The Republicans Are Not Going to Compromise on Health Care

At least not yet.

Senate Minority Leader Chuck Schumer answers questions during a press conference at the U.S. Capitol about the result of the early morning Senate vote on health care Friday.

Getty Images

Shortly after Arizona Sen. John McCain voted to sink the GOP’s “skinny repeal” bill, he urged Republicans and Democrats to work together on health reform. Senate Minority Leader Chuck Schumer seemed only too happy to oblige, heaping praise on McCain in a statement made shortly after the vote: “On health care, but also in the Senate as a whole, I hope what John McCain did would be regarded in history as a turning point, where the Senate turned back from its partisanship and started working together.” Of course, what Schumer wants is bipartisanship on Democratic terms, and it remains to be seen if he’s going to get it.

The GOP health reform effort has been declared dead at least half a dozen times since March, when House Speaker Paul Ryan pulled the American Health Care Act when it became clear he didn’t have the votes to get it passed. While Schumer is taking a victory lap, and while we’re seeing yet another round of postmortems for repeal and replace, Republicans are regrouping. For Schumer to succeed, Republicans must first give up on passing an Obamacare overhaul on a party-line vote. They’re not quite there yet. If a bipartisan Obamacare fix ultimately does happen, it won’t be because Democrats will have accepted meaningful concessions on Obamacare’s basic structure, as they see no political need to do so. If the time comes when Republicans truly need Democratic votes, they will have screwed things up so badly that they’ll be in no position to ask for concessions.

How will the Republican Party respond to this latest health care failure? Most likely by coalescing around something like the amendment proposed by South Carolina Sen. Lindsey Graham and Louisiana Sen. Bill Cassidy, which is built on taking Obamacare’s premium subsidies and restructuring them as block grants. Under Graham-Cassidy, Obamacare’s taxes would be left largely untouched, and so for the most part would its Title I health insurance regulations, which GOP conservatives loathe and moderates are wary of messing with.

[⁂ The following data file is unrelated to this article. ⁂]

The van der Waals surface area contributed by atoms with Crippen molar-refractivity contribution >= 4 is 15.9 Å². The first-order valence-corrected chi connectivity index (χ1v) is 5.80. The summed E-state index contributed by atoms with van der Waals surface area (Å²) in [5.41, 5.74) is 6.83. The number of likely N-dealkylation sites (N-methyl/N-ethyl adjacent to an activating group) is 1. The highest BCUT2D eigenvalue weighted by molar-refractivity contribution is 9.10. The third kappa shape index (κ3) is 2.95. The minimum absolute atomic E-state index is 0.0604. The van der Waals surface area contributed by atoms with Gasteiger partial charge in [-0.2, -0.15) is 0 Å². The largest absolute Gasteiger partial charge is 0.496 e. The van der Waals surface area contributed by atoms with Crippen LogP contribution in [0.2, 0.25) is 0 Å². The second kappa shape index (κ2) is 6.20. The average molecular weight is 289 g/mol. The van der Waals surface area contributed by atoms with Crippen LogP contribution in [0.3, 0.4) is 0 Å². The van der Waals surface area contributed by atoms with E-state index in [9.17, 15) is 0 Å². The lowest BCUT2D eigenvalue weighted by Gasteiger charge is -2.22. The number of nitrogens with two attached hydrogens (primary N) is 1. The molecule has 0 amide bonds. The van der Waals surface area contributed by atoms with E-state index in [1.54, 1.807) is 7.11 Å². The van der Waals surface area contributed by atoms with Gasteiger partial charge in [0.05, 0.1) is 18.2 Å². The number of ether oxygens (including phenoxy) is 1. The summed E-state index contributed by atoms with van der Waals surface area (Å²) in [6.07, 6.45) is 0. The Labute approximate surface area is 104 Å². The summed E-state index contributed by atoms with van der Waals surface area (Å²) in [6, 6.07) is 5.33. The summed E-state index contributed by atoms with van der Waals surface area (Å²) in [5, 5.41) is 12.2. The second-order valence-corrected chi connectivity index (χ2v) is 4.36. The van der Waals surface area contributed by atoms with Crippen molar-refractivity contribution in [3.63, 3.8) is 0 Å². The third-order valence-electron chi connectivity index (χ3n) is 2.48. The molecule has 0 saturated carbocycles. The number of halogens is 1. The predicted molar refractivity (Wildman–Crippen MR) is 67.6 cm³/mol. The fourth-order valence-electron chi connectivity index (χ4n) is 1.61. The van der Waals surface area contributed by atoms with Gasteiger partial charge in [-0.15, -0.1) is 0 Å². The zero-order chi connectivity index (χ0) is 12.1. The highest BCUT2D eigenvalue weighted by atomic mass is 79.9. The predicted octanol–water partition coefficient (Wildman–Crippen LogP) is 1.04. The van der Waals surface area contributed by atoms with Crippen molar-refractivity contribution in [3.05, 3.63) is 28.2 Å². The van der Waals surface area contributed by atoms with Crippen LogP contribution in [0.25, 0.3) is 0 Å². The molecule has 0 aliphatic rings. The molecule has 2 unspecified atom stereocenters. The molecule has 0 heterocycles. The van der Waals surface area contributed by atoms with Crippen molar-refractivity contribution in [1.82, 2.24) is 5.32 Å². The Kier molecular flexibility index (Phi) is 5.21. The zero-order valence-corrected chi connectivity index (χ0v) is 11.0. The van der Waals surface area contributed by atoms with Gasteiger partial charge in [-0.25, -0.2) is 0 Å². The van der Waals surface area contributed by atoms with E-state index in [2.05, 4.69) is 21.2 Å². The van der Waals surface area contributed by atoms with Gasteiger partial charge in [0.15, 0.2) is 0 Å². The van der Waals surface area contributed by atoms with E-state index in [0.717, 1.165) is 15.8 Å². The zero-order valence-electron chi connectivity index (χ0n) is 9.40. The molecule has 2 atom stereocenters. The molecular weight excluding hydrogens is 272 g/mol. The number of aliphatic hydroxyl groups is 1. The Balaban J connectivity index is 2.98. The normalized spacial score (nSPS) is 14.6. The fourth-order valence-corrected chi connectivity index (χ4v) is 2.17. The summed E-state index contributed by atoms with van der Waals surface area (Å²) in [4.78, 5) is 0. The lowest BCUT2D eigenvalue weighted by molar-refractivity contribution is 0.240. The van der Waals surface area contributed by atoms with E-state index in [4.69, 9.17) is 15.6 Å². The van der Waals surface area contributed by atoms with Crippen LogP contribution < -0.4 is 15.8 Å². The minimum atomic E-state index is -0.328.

There are still many wrinkles to be worked out, including what is to be done with the Medicaid expansion. Senate Republicans have been divided between those representing states that accepted the expansion, and who don’t want the rug pulled up from under them, and those representing states that refused it, who resent the idea that they’ll wind up being treated less generously. One possibility is that a new and improved Graham-Cassidy could include somewhat more generous per capita caps and new funding to expand coverage in the nonexpansion states, and perhaps some modest deregulatory measures to keep conservatives from bolting.

Could a package along these lines get past the Senate parliamentarian? Assuming it cleared that high hurdle, could it win back one of the three GOP defectors who voted against skinny repeal? Maybe. If it didn’t, one can imagine Republicans trying to win Democratic votes by softening Graham-Cassidy. Indeed, Cassidy worked with Maine Sen. Susan Collins, the Republican who has been most reluctant to unravel Obamacare, on Cassidy-Collins, a proposal that would essentially allow Democratic states to preserve the Obamacare status quo while allowing GOP states to take their federal funds—including federal funds for the Medicaid expansion—to devise their own approaches to expanding insurance coverage. But Cassidy-Collins never found any takers among Democrats, as Cassidy himself lamented, according to the Los Angeles Times: “I keep coming back to the fact that Cassidy-Collins was written to invite bipartisanship and it was rejected by every single person on their side.”

The most likely bipartisan way forward is to use federal dollars to shore up the Obamacare exchanges but to attach that appropriation to some other “must-pass” legislation—a bill reauthorizing the State Children’s Health Insurance Program, for instance, or perhaps even a bill to raise the debt limit. It’s a safe bet that some conservative senators would balk at voting for a bill that would further entrench Obamacare, which is why Democratic votes would be needed to ensure passage. At this point, we’re still not all that close to seeing a health care bill that members from both sides of the aisle would consider voting for. If the Senate is still at an impasse in a few weeks, though, that could change, mostly because Republicans will have run out of options.